Q&A: 1st year FoF Infrastructure at Buyside


  • Private Equity Infrastructure Funds, Secondaries and Co-investments
  • Experience in Institutional Asset Management & Investment Research (Mutual funds)
  • CFA Completed | European Financial Advisor Charterholder
  • Excel financial modelling (VBA)
  • Telecom & Financial Services
  • Managerial experience & Strong project management | Trained off-shore teams

Happy to answer technical questions re:

  1. PE Infra and Buyouts (will do my best)
  2. CFA (stategies and market value)
  3. Managing people offshore & Project Management
  4. Financial Modelling

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Comments (31)

May 15, 2019 - 6:33pm

After reading plenty of market trends research for both PE and Infra, I did learn that one of the biggest drivers of Infra investing was the capital need by the Governments to finance Public Infra. Why? Because governments are facing a huge financing gap between what they have available (public budget) and what they really need to build the infra assets, hence the partnerships with Private Funds.

The main cities in the world are becoming bigger and bigger (you can find research online forecasting that most of the world population will live concetrated in capital cities). As the cities get bigger and bigger with more population, the infra needs will also increase.

Also, I felt attracted to subsectors like Telecom, Social Infra, both critical for the correct development of big mega cities.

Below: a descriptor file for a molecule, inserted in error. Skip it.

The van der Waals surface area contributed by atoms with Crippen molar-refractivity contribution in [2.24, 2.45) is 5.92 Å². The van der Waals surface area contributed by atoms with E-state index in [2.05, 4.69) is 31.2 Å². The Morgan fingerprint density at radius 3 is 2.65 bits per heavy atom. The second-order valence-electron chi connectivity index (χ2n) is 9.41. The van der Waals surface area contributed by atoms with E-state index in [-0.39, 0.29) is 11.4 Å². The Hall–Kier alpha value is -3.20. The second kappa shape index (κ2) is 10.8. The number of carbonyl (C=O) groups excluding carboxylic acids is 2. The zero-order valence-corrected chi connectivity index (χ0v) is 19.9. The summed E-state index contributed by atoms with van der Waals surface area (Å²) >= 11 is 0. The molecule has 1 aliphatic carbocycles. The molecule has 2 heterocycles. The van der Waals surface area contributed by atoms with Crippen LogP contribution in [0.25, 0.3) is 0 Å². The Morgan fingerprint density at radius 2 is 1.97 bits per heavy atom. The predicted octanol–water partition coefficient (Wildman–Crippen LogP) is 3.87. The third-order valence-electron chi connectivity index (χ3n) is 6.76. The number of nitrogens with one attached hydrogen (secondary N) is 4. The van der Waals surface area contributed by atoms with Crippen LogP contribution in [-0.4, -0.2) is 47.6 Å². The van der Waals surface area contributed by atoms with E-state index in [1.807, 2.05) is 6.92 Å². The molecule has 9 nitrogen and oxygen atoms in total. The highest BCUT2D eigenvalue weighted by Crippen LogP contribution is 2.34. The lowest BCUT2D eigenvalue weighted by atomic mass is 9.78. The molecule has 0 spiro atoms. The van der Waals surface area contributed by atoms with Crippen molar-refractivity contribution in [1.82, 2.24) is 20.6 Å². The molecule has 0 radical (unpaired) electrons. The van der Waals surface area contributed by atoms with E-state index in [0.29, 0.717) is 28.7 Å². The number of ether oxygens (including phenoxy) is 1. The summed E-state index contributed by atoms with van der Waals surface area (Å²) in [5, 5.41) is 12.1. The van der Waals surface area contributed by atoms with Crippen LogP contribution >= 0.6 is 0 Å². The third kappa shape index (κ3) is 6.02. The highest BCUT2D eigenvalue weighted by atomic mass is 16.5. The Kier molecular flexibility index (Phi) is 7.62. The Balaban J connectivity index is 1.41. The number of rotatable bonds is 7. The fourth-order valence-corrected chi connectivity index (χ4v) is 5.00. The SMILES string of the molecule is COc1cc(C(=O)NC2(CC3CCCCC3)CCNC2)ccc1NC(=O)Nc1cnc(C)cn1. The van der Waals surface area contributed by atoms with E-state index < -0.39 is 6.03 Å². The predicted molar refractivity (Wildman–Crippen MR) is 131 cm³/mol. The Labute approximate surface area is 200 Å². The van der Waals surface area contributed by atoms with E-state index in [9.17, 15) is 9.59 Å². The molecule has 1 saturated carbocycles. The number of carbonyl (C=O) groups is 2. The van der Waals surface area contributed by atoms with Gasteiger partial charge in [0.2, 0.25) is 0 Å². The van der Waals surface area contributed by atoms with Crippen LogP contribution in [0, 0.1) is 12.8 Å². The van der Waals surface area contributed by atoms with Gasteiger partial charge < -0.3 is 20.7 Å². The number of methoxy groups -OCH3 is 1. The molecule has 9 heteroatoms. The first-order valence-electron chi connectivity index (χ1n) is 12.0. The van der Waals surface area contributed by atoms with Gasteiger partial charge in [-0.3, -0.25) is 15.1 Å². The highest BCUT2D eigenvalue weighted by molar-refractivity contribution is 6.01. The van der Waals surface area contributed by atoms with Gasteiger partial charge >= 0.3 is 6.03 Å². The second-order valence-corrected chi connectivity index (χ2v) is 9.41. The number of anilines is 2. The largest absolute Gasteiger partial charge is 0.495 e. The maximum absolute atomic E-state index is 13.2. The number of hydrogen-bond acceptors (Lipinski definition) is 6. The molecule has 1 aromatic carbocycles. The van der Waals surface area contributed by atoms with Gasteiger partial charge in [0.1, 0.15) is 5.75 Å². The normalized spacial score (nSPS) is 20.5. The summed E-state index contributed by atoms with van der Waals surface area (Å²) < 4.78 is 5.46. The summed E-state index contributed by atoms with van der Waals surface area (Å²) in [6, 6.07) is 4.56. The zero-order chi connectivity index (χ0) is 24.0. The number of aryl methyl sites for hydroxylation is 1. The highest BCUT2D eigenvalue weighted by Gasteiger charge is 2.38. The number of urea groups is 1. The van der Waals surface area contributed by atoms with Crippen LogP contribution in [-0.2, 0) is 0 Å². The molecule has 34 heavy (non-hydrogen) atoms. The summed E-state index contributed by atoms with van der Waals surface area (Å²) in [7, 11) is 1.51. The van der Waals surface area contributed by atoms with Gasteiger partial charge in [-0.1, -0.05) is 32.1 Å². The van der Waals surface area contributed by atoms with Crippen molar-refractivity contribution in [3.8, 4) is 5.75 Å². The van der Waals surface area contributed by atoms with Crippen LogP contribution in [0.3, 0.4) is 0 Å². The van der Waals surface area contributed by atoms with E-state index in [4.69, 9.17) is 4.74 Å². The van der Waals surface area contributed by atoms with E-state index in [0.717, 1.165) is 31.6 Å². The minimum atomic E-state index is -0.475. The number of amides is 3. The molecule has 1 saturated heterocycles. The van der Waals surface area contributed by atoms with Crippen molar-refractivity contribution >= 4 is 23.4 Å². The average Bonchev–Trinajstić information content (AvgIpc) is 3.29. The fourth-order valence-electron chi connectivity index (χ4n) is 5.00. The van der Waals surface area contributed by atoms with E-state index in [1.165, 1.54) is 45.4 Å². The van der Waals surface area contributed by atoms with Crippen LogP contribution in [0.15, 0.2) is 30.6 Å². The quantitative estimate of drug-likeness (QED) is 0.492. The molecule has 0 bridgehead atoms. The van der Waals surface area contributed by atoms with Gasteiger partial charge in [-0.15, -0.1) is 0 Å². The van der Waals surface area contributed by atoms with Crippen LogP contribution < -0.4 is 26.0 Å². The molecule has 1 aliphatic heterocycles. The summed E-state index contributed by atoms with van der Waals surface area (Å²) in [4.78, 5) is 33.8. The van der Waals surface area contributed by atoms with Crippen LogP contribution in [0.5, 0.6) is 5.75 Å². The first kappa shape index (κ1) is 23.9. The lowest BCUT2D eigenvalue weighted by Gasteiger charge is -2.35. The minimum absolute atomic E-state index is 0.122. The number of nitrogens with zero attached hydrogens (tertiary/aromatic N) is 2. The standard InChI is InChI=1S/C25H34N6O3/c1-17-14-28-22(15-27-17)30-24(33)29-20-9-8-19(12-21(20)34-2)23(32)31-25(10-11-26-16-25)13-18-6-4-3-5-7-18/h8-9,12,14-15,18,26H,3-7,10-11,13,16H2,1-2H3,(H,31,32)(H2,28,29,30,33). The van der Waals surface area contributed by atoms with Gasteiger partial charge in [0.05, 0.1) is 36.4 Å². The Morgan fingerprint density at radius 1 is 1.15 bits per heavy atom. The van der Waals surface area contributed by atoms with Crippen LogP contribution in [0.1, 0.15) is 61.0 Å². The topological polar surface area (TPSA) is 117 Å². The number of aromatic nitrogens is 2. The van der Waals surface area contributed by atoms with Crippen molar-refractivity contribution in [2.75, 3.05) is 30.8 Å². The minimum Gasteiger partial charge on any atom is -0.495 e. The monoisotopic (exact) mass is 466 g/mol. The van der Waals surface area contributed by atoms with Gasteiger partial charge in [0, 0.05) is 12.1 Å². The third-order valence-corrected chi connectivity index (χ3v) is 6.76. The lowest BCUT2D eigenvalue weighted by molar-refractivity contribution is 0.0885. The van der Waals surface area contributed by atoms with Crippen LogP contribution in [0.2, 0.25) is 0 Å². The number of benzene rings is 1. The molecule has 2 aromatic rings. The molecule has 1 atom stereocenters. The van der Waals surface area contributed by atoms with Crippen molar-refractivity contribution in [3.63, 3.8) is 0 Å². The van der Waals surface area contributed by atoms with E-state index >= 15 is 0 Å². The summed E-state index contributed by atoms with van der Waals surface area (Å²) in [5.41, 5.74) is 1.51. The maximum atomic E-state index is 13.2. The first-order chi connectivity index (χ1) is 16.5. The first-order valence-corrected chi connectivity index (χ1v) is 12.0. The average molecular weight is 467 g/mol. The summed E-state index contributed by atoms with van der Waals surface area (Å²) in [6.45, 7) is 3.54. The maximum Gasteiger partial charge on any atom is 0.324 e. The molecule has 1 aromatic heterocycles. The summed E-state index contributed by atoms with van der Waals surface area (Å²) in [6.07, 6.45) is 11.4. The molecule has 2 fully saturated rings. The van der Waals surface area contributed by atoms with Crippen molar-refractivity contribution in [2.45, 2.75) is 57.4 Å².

There is also research suggesting that some types of Infra (the most risky but with better IRR, aka "opportunistic") and some types of traditional PE are competing for the same assets.

-- Alpha Seeker --
  • 2
May 15, 2019 - 5:27pm

If you don't mind, what's comp like on the allocator side? And hours/lifestyle? Thanks

Offshore liffe
  • 2
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May 15, 2019 - 6:35pm

I would say it is similar to traditional, with slightly better working hours.
However, during live deals expect same deadlines and long hours as traditional PE.

I would suggest choosing Infra if you have knowledge or passion for the types of assets you would ultimately invest.

-- Alpha Seeker --
May 17, 2019 - 7:14am

Hi Cornelius, although I am not an expert in Canadian Pension Funds, I have asked some of my contacts and they mentioned OMERS and Canadian Investment Board as some of the best along with Brookfield.
PSP was mentioned as well as a good place to work and progress.

Hope it helps,

-- Alpha Seeker --
May 17, 2019 - 7:17am

There are 3 main IRRs we target (roughly)

Core / Core + 8-10%
Value Added 10-15%
Opportunistic 15% and above

Note that Opportunistic IRR and some traditional PE are targeting the same assets, which in turn is rising the valuations in those assets (overpriced now) and decreasing IRRs. (One of the biggest factors determining the IRR and MOIC is the entry price).

-- Alpha Seeker --
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Jun 30, 2019 - 1:34pm